Written with great wit and panache, this biography also has a serious purpose: to make us face up to the moral bankruptcy of Napoleon's dictatorship. Johnson tells the whole story: his astonishing gift for figures and calculation, his mastery of cannon; his audacious, hyperactive and aggressive generalship and his simple battle tactics; his complete control of propaganda and the success of the cultural presentation of the Empire; the Code Napoleon; his failure as an international statesman, as Europe grew to hate him; his marshals and ministers; his wives, mistresses, personal style and working methods; the British blockade and the Continental System; the mistakes in Spain and Russia. The escape from Elba, the events leading up to Waterloo and the battle itself, which gets a full treatment, is particularly riveting.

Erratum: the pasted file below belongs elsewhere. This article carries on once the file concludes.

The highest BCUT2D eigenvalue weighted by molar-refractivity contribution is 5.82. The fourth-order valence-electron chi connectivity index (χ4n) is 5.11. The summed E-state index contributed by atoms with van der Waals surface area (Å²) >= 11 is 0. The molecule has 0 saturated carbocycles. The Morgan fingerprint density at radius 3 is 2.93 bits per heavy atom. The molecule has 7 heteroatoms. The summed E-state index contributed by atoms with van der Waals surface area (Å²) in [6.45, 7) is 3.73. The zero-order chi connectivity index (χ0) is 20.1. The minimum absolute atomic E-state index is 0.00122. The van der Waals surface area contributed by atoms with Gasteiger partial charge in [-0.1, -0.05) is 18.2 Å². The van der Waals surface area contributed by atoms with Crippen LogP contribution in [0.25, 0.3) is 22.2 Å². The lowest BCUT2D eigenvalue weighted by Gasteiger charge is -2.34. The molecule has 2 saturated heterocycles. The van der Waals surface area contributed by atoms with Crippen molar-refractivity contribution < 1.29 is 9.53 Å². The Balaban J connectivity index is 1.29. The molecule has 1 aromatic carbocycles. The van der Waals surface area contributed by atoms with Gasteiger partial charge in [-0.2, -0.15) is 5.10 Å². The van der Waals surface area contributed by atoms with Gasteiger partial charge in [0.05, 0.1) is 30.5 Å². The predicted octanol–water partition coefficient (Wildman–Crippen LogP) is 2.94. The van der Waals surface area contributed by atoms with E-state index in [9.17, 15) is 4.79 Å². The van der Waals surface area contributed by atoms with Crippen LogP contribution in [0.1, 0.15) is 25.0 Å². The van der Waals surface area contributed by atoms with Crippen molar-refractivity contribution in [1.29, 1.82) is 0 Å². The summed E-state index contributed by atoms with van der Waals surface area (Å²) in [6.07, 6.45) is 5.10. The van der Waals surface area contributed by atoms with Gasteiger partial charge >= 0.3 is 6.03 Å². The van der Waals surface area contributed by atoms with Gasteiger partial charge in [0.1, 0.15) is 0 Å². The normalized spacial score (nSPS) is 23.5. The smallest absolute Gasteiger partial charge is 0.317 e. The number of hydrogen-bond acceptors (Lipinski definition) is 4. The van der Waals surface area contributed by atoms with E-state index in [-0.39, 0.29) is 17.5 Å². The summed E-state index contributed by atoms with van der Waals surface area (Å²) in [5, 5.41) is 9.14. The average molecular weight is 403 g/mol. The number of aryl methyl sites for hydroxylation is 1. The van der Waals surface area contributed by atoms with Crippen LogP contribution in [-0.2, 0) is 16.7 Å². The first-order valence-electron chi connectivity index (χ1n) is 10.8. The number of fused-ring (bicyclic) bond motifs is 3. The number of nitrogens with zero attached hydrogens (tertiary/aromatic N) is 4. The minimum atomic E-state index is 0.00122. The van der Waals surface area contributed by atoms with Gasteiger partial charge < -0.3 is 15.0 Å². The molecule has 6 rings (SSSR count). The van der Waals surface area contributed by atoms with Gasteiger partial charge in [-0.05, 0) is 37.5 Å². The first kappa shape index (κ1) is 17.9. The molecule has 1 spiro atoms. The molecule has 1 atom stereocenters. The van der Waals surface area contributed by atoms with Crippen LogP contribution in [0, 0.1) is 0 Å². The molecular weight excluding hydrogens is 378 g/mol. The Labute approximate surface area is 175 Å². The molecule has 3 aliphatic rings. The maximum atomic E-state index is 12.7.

The glory of France and the erstwhile Whig hero comes up short in this biography by a historian of decidedly Tory bent. It seems a rarity these days to find a biography of Napoleon that does not glorify the Corsican revolutionary. Johnson (The Renaissance, 2000, etc.) surely does not. Instead, he writes, the defeat of Napoleon and the subsequent Congress of Vienna are to be counted among the great accomplishments of modern history, ushering in an era of peace that would not end for nearly a century with the outbreak of WWI-when, he asserts, the modern cult of Napoleon began. Had Napoleon committed his campaigns of conquest today, Johnson further asserts, he "would have been obliged to face a war crimes tribunal, with an inevitable verdict of 'guilty' and a sentence of death or life imprisonment." Reckoning that Napoleon's dream of empire cost four or five million lives and incalculable destruction of property, Johnson lays at his door blame for a number of sins, including the "deification of force and war, the all-powerful centralized state, the use of cultural propaganda to apotheosize the autocrat, the marshaling of entire peoples in the pursuit of personal and ideological power." In brief, Johnson charges, Napoleon was less a liberator of Europe than a dictator of the sort that would follow in the century afterward-a Hitler or Mussolini for his day. The author recognizes Napoleon's talents as a commander and bravery-throughout his career, he reckons, Napoleon had 19 horses shot out from under him in battle-but still has little use for the fellow, unlike more enthusiastic recent biographers such as Frank McLynn (see below) and Robert Asprey. Despite an evident distaste for his subject, Johnson's sharp-edged view of Napoleon is well supported, and well worth considering. (Kirkus Reviews)